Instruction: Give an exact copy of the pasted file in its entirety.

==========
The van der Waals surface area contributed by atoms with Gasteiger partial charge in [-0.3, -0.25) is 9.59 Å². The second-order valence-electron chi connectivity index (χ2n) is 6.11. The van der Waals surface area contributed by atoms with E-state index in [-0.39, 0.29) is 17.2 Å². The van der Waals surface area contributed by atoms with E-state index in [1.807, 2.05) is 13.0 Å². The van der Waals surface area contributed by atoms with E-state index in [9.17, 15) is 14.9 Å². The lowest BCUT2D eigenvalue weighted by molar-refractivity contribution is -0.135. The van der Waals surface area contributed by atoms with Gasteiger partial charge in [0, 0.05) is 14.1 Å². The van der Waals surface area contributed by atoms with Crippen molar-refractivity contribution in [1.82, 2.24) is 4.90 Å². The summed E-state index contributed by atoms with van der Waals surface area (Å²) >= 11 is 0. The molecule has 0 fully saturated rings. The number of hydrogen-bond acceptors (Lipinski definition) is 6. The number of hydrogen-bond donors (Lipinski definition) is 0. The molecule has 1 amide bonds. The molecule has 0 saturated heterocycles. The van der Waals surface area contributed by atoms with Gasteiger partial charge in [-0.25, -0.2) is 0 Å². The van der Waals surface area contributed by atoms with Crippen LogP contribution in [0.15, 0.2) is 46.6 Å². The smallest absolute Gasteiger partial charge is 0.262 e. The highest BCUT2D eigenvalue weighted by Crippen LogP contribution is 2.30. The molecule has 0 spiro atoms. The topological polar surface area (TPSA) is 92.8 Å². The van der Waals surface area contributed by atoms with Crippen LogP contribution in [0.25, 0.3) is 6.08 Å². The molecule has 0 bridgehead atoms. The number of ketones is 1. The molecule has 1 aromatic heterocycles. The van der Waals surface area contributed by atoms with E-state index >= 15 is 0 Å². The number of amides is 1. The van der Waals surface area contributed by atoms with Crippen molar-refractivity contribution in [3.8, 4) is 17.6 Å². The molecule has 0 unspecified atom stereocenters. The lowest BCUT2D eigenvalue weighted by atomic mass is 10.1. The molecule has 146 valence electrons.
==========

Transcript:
The van der Waals surface area contributed by atoms with Gasteiger partial charge in [-0.3, -0.25) is 9.59 Å². The second-order valence-electron chi connectivity index (χ2n) is 6.11. The van der Waals surface area contributed by atoms with E-state index in [-0.39, 0.29) is 17.2 Å². The van der Waals surface area contributed by atoms with E-state index in [1.807, 2.05) is 13.0 Å². The van der Waals surface area contributed by atoms with E-state index in [9.17, 15) is 14.9 Å². The lowest BCUT2D eigenvalue weighted by molar-refractivity contribution is -0.135. The van der Waals surface area contributed by atoms with Gasteiger partial charge in [0, 0.05) is 14.1 Å². The van der Waals surface area contributed by atoms with Crippen molar-refractivity contribution in [1.82, 2.24) is 4.90 Å². The summed E-state index contributed by atoms with van der Waals surface area (Å²) >= 11 is 0. The molecule has 0 fully saturated rings. The number of hydrogen-bond acceptors (Lipinski definition) is 6. The number of hydrogen-bond donors (Lipinski definition) is 0. The molecule has 1 amide bonds. The molecule has 0 saturated heterocycles. The van der Waals surface area contributed by atoms with Gasteiger partial charge in [-0.25, -0.2) is 0 Å². The van der Waals surface area contributed by atoms with Crippen LogP contribution in [0.15, 0.2) is 46.6 Å². The smallest absolute Gasteiger partial charge is 0.262 e. The highest BCUT2D eigenvalue weighted by Crippen LogP contribution is 2.30. The molecule has 0 spiro atoms. The topological polar surface area (TPSA) is 92.8 Å². The van der Waals surface area contributed by atoms with Crippen LogP contribution in [0.25, 0.3) is 6.08 Å². The molecule has 0 bridgehead atoms. The number of ketones is 1. The molecule has 1 aromatic heterocycles. The van der Waals surface area contributed by atoms with E-state index >= 15 is 0 Å². The number of amides is 1. The van der Waals surface area contributed by atoms with Crippen molar-refractivity contribution in [3.8, 4) is 17.6 Å². The molecule has 0 unspecified atom stereocenters. The lowest BCUT2D eigenvalue weighted by atomic mass is 10.1. The molecule has 146 valence electrons.